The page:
Nambu receives warm reception from students, colleagues at Nobel celebrationBy Steve Koppes
The early 1950s were restless times for Yoichiro Nambu, the Harry Pratt Judson Distinguished Service Professor Emeritus in Physics.
Nambu recalled his journey to the United States and the University before a packed crowd on the afternoon of Friday, Oct. 10 in the third-floor atrium of the Gordon Center for Integrative Science. Several hundred members of the University community had assembled in the Kersten Family Atrium to congratulate Nambu on his 2008 Nobel Prize in Physics.
As a young professor at Osaka City University, Nambu in 1952 took a position at the Institute for Advanced Study in Princeton, N.J. Then it was on to Chicago in 1954. Nambu had not intended to spend his entire career here, but “I liked it so much, I ended up staying here until now,” he said.
Provost Thomas Rosenbaum, the John T. Wilson Distinguished Service Professor in Physics and the College, commended Nambu for “thinking hard about fundamental problems,” then devising solutions “that have impact across a spectrum of physics,” from understanding basic concepts of fundamental particles to applications in superconductivity and magnetism.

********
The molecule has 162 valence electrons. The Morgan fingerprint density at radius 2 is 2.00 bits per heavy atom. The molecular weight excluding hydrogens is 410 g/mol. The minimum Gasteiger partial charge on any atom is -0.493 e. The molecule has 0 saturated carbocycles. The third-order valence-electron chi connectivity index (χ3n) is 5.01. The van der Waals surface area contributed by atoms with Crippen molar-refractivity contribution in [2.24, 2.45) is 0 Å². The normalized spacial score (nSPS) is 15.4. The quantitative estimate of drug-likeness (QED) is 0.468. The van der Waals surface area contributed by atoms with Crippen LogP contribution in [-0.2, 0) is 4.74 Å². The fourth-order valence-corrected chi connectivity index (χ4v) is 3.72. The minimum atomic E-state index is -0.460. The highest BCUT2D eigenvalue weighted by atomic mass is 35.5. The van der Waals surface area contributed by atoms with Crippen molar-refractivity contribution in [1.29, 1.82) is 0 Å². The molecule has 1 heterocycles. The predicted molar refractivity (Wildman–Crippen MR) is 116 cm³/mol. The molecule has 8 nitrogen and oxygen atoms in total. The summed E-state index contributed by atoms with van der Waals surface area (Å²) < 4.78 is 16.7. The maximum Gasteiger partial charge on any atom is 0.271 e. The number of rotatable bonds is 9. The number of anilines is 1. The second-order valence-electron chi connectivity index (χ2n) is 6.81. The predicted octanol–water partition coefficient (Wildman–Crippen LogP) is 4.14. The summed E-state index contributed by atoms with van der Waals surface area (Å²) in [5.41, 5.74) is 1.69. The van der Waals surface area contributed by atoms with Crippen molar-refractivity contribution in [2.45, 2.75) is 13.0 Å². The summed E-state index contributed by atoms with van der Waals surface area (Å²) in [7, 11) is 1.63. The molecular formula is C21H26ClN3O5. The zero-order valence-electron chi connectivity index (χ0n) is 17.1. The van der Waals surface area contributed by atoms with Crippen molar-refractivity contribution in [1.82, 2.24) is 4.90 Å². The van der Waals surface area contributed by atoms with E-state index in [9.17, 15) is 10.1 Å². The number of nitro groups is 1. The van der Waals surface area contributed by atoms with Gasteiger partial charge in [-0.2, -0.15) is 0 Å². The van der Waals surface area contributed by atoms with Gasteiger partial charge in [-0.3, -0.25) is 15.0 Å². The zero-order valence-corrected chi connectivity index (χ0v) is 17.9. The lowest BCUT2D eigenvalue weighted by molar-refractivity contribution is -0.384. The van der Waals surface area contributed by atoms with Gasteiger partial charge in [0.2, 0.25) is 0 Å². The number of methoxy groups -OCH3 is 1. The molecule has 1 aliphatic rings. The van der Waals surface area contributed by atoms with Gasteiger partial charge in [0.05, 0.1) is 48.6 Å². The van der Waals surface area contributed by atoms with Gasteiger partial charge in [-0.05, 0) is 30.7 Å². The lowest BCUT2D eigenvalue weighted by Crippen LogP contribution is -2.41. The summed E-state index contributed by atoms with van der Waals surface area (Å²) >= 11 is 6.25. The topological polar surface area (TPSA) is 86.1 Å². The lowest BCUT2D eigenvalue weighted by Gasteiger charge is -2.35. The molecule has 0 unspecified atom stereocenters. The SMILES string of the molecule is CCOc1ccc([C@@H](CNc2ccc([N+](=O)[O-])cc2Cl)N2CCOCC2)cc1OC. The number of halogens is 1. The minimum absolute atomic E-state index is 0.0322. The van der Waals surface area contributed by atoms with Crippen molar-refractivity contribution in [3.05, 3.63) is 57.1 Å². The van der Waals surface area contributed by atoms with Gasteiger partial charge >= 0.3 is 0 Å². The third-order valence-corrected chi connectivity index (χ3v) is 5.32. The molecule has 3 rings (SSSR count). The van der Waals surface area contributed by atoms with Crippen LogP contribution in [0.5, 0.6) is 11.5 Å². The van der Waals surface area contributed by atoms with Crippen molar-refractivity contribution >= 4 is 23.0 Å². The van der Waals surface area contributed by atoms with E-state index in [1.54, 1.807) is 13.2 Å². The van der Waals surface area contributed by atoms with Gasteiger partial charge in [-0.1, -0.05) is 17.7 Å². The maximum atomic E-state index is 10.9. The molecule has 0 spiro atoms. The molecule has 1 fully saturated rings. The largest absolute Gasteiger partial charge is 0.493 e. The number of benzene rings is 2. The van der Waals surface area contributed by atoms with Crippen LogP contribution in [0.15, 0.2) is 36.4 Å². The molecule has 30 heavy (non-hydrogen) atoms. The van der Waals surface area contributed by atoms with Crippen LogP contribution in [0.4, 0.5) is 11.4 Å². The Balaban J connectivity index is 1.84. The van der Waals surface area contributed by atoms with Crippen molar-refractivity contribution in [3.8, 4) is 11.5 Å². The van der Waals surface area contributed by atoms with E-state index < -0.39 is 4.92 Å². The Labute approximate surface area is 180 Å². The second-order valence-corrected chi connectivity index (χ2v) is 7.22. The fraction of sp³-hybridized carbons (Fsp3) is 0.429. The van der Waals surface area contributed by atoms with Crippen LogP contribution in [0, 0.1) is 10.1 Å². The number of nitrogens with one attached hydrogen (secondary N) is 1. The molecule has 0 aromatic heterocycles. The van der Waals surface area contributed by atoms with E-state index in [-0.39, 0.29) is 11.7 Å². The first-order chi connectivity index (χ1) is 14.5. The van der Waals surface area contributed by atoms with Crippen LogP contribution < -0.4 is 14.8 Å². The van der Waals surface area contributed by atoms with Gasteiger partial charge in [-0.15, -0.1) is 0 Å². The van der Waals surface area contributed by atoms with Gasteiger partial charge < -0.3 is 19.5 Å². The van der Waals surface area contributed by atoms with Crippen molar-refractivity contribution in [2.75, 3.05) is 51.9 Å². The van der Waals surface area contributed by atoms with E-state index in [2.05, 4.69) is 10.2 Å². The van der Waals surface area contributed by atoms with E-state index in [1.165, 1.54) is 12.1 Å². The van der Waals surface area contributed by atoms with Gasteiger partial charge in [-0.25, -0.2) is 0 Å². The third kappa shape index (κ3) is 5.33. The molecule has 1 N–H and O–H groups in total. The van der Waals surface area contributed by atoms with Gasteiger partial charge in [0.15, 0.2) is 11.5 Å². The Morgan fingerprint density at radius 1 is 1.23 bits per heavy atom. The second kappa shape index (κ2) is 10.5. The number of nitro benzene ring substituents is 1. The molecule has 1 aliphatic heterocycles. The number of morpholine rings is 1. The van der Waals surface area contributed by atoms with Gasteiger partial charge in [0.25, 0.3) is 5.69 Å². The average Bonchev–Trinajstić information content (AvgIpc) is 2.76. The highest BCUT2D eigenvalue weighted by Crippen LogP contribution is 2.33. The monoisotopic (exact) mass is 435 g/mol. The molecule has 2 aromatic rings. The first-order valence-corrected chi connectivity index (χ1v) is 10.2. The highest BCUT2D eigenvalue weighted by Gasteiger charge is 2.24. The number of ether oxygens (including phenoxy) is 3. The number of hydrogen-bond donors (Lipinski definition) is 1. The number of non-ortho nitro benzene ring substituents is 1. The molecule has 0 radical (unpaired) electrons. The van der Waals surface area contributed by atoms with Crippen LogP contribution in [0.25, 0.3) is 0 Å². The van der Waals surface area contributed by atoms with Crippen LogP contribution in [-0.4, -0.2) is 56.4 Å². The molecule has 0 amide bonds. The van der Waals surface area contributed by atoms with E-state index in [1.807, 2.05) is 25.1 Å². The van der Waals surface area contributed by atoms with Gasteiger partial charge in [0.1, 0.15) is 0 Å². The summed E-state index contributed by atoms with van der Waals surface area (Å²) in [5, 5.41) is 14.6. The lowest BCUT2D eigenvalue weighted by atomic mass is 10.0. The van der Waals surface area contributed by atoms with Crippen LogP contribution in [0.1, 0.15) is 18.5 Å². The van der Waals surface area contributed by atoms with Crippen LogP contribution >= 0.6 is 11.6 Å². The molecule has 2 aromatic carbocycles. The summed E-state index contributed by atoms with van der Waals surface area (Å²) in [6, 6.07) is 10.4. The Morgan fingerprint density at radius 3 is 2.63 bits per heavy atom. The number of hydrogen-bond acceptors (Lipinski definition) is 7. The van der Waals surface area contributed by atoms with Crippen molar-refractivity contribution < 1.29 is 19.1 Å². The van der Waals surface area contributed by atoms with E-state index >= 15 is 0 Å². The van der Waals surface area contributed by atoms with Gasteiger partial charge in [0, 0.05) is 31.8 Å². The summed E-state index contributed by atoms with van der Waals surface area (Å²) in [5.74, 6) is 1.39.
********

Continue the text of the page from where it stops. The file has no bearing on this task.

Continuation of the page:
Following Rosenbaum’s champagne toast to Nambu, Physical Sciences Dean Robert Fefferman thanked Nambu for his long association with the University.
“It gives me tremendous pride to be associated with this place,” said Fefferman, the Max Mason Distinguished Service Professor in Mathematics and the College. “The best things we do literally change the history of human thought,” he said.
George Hisaeda, the Consul General of Japan at Chicago, presented Nambu with a floral bouquet. Fefferman then introduced Nambu to the crowd, who was greeted with enthusiastic applause.
“I am very happy indeed,” Nambu said.